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At a glance, Photoshop's plethora of selection tools may seem a little excessive. A novice image editor might learn one of the tools and decide to use it as a one-size-fits-all solution, but the editing software has so much more functionality than that! Each of the Photoshop selection tools exists for a reason, and it's a good idea to familiarize yourself with every tool in the box, so you understand their unique benefits and drawbacks. Below, we've outlined the differences between the various Photoshop selection tools, so you know exactly which tool to use in any editing situation.
Arguably the most straightforward selection tool, the Marquee allows you to draw a box (as well as a circle, column, or row) around a section of your image, and select everything in that section. By default, the Rectangular Marquee is the primary tool that's visible in your toolkit, but if you click and hold on the icon, a submenu will appear with the other Marquee tools. To quickly access the Marquee, just press the M key, and to switch to the other Marquee tools, you can press Shift+M. This tool is ideal for handling basic tasks.
The Quick Selection tool is one of the newer additions to the Photoshop toolkit, and it allows you to paint a selection just like a brush, with options for brush hardness, size, and more. Just paint around the desired area, and Photoshop will do its best to identify the edges of your selection. For even more finesse and accuracy, you can enable the "Auto-Enhance" and "Refine Edge" settings on the top options bar.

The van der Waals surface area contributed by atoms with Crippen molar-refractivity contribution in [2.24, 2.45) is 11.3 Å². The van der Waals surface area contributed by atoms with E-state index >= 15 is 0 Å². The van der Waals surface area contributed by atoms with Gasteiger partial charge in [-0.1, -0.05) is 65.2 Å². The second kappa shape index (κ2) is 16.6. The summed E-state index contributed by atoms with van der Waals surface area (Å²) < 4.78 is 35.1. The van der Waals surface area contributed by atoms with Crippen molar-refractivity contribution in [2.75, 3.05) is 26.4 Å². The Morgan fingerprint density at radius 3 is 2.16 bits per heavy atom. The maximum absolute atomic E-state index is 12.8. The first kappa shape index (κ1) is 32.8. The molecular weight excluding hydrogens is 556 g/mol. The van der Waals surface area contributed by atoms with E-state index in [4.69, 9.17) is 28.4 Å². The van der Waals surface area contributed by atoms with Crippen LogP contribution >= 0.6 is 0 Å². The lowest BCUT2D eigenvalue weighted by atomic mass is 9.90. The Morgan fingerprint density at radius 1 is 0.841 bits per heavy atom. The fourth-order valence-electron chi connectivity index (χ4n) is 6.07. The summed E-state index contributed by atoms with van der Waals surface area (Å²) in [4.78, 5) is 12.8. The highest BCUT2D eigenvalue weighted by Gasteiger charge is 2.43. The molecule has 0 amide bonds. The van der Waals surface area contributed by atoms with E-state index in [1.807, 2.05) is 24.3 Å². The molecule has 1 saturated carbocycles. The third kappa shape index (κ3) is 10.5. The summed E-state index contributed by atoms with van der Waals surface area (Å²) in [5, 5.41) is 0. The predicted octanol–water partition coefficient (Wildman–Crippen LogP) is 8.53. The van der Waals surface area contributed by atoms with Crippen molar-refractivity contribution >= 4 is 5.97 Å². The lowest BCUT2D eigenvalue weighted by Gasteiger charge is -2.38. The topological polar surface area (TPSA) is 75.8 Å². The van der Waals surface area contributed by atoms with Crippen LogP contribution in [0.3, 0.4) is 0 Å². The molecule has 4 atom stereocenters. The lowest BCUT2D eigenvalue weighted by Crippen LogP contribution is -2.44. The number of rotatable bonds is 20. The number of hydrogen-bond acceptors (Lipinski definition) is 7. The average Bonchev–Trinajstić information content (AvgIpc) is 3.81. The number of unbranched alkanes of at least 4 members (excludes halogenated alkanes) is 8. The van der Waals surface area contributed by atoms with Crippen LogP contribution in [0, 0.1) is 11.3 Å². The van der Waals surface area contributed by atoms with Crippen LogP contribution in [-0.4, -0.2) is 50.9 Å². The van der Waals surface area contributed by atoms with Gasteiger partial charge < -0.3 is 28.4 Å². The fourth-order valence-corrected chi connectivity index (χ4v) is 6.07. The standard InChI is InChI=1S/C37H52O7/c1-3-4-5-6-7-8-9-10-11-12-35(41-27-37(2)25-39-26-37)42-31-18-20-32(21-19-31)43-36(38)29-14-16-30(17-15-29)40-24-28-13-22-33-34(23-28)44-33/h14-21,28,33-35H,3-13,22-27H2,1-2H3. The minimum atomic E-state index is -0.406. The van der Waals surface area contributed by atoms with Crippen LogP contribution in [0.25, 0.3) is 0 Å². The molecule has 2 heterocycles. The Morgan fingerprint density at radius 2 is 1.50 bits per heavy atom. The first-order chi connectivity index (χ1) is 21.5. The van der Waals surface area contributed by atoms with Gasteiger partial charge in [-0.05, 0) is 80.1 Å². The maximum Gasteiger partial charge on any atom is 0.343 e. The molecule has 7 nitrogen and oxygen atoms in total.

In many cases, the Magic Wand isn't the right tool for the job, because it measures color and contrast when making your selection. It's great when selecting objects that have an extreme color contrast with the background, but for a more complex selection, you may want to use one of the other tools. Fortunately, Photoshop's developers have included a "Refine Edge" setting on the Magic Wand options bar as well, and this does an excellent job of cleaning up a messy selection.
Like the Magic Wand, the Color Range tool lets you target specific colors in an image, and then select them all. To access this tool, go to "Select" > "Color Range" and a new dialog box will appear. Then, select the eyedropper icon and click on a color in your image to target it. You'll see a preview in the dialog box, and all of the selected areas will be white.
Similar to the Marquee, the Lasso tool offers a freeform approach to drawing your selection. Once you've completed a lasso shape, Photoshop will analyze the image and adjust your lasso selection so that it matches more cleanly. This is the second fastest way to make a selection (after the Marquee), but it often leads to sloppy results. Depending on the situation, you may want to use these other Lasso tools:
Unlike the Lasso, the Pen tool allows you to create paths, which can then be converted to selections by pressing Command+Click. This is probably the most accurate selection tool, since it can draw smooth curves and shapes. To master the Pen, you'll need to get comfortable creating entirely manual paths. Instead of freehand drawing, the main Pen tool uses anchor points and direction lines to determine the selection. However, there's also a Freeform Pen tool, which automatically creates anchor points as you draw a path.